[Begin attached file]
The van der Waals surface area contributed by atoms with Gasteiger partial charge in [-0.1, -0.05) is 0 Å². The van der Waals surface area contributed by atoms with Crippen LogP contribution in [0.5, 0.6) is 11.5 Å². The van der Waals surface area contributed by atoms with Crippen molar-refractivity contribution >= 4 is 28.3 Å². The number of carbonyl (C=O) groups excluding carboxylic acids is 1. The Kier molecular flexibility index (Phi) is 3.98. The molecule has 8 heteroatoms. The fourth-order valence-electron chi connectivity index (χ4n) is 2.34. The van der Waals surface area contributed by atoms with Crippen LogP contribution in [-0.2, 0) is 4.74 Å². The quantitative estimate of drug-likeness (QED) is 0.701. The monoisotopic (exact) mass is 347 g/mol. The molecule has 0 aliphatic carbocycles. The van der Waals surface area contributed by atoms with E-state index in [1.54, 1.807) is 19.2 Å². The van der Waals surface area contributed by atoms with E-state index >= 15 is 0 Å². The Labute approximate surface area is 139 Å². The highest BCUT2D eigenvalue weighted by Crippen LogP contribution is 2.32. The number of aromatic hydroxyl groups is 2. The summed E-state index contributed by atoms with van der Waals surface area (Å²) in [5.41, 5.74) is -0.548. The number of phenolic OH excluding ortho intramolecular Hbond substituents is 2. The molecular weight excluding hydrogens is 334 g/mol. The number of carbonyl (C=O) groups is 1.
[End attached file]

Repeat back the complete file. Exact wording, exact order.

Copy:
The van der Waals surface area contributed by atoms with Gasteiger partial charge in [-0.1, -0.05) is 0 Å². The van der Waals surface area contributed by atoms with Crippen LogP contribution in [0.5, 0.6) is 11.5 Å². The van der Waals surface area contributed by atoms with Crippen molar-refractivity contribution >= 4 is 28.3 Å². The number of carbonyl (C=O) groups excluding carboxylic acids is 1. The Kier molecular flexibility index (Phi) is 3.98. The molecule has 8 heteroatoms. The fourth-order valence-electron chi connectivity index (χ4n) is 2.34. The van der Waals surface area contributed by atoms with Crippen LogP contribution in [-0.2, 0) is 4.74 Å². The quantitative estimate of drug-likeness (QED) is 0.701. The monoisotopic (exact) mass is 347 g/mol. The molecule has 0 aliphatic carbocycles. The van der Waals surface area contributed by atoms with E-state index in [1.54, 1.807) is 19.2 Å². The van der Waals surface area contributed by atoms with E-state index >= 15 is 0 Å². The Labute approximate surface area is 139 Å². The highest BCUT2D eigenvalue weighted by Crippen LogP contribution is 2.32. The number of aromatic hydroxyl groups is 2. The summed E-state index contributed by atoms with van der Waals surface area (Å²) in [5.41, 5.74) is -0.548. The number of phenolic OH excluding ortho intramolecular Hbond substituents is 2. The molecular weight excluding hydrogens is 334 g/mol. The number of carbonyl (C=O) groups is 1.